When statistical methods were introduced into this field in the early 1950s, typologists claimed that artifact types in each culture were inherent, and that they could be determined by statistical analysis. Since that time, however, this assumption has been repeatedly questioned by those who doubt that the existence of absolute types can or will ever be verified. The advent of absolute dating techniques has also given archeologists a much less arbitrary basis for classifying artifacts. While typology is no longer the standard means of dating the components of most artifact assemblages, typological analysis is still one of the most useful means of describing and comparing various artifacts.
In recent decades, archaeological excavation and analysis of more recent historical sites has increased. Urban, or industrial, archaeology focuses on artifacts produced during and after the Industrial Revolution, especially those sites associated with manufacturing or related urban neighborhoods. Many artifacts recovered from these sites have decorations, maker’s marks, or shapes that are easily identifiable because they are documented in the historical record or resemble something still used today. For example, historic archaeologists of the modern period sometimes rely on antique guides, old photographs, or factory archives to identify and date an object. While more definite because of the wealth of collaborative material, this type of analysis is still a form of typology.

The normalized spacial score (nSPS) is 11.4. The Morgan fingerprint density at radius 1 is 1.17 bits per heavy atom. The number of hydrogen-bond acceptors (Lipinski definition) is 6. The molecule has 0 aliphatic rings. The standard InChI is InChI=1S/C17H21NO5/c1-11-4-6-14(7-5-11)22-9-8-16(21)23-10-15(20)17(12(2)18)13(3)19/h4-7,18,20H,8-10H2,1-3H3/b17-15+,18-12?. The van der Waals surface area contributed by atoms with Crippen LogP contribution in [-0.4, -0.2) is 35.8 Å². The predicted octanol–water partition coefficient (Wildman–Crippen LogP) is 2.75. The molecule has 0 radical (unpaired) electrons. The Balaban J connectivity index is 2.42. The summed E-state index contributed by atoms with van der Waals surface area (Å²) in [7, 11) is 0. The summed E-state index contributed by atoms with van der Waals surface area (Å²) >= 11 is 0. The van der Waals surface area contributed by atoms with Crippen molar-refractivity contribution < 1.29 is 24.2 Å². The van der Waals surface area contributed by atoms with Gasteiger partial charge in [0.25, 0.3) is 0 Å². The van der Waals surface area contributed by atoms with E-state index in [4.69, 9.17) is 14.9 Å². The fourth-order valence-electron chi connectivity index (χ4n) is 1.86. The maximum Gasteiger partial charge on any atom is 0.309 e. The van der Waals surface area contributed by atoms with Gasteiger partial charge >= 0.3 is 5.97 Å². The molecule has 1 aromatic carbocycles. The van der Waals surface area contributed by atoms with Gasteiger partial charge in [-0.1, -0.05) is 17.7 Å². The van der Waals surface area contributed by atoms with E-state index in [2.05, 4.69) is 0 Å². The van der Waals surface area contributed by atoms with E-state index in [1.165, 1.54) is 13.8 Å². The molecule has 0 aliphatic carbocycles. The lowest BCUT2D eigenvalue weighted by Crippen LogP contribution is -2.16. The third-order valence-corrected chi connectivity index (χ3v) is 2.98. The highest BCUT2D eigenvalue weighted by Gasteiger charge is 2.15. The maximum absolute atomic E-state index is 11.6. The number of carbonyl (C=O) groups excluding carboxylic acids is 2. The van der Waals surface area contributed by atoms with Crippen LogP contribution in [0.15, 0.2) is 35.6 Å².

Artifact— A man-made object that has been shaped and fashioned for human use.
Radiocarbon dating— A technique that provides numerical ages for the remains of plants and animals (for example, charcoal, wood, or bone) based on the radioactive decay of carbon-14 in a sample.
Stratigraphy— The study of layers of rock or soil, based on the assumption that the oldest material will usually be found at the bottom of a sequence.
Stratum— A geological or man-made deposit, usually a layer of rock, soil, ash, or sediment. Plural: strata.
Typology— The study of artifacts based on observable traits such as form, methods of manufacture, and materials. Classification should not be based on an artifact’s function, because this can not be determined unambiguously.
Lyman, R. Lee., and Michael J. O’Brien. Seriation, Stratigraphy, and Index Fossils—The Backbone of Archaeological Dating. New York: Kluwer Academic Publishers, 1999.
Bradbury, Andrew P, and Michael D. Richmond.
“A Preliminary Examination of Quantitative Methods for Classifying Small Triangular Points from Late Prehistoric Sites: A Case Study from the Ohio River Valley.” Midcontinental Journal of Archaeology (Spring 2004).